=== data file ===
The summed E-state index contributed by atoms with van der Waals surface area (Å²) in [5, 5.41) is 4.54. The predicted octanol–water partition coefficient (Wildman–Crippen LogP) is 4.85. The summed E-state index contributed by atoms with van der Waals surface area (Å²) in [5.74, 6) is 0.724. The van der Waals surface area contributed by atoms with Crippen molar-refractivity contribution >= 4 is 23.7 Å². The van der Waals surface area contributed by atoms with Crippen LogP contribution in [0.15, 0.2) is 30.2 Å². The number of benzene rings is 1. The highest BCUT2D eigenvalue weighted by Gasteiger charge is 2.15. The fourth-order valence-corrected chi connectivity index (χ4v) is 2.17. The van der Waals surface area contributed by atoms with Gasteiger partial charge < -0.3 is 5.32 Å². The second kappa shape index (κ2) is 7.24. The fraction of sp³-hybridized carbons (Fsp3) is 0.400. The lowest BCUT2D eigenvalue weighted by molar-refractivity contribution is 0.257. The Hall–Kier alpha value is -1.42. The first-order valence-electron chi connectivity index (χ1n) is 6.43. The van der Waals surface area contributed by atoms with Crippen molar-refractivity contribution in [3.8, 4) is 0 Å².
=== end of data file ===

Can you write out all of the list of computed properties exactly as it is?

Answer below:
The summed E-state index contributed by atoms with van der Waals surface area (Å²) in [5, 5.41) is 4.54. The predicted octanol–water partition coefficient (Wildman–Crippen LogP) is 4.85. The summed E-state index contributed by atoms with van der Waals surface area (Å²) in [5.74, 6) is 0.724. The van der Waals surface area contributed by atoms with Crippen molar-refractivity contribution >= 4 is 23.7 Å². The van der Waals surface area contributed by atoms with Crippen LogP contribution in [0.15, 0.2) is 30.2 Å². The number of benzene rings is 1. The highest BCUT2D eigenvalue weighted by Gasteiger charge is 2.15. The fourth-order valence-corrected chi connectivity index (χ4v) is 2.17. The van der Waals surface area contributed by atoms with Gasteiger partial charge < -0.3 is 5.32 Å². The second kappa shape index (κ2) is 7.24. The fraction of sp³-hybridized carbons (Fsp3) is 0.400. The lowest BCUT2D eigenvalue weighted by molar-refractivity contribution is 0.257. The Hall–Kier alpha value is -1.42. The first-order valence-electron chi connectivity index (χ1n) is 6.43. The van der Waals surface area contributed by atoms with Crippen molar-refractivity contribution in [3.8, 4) is 0 Å².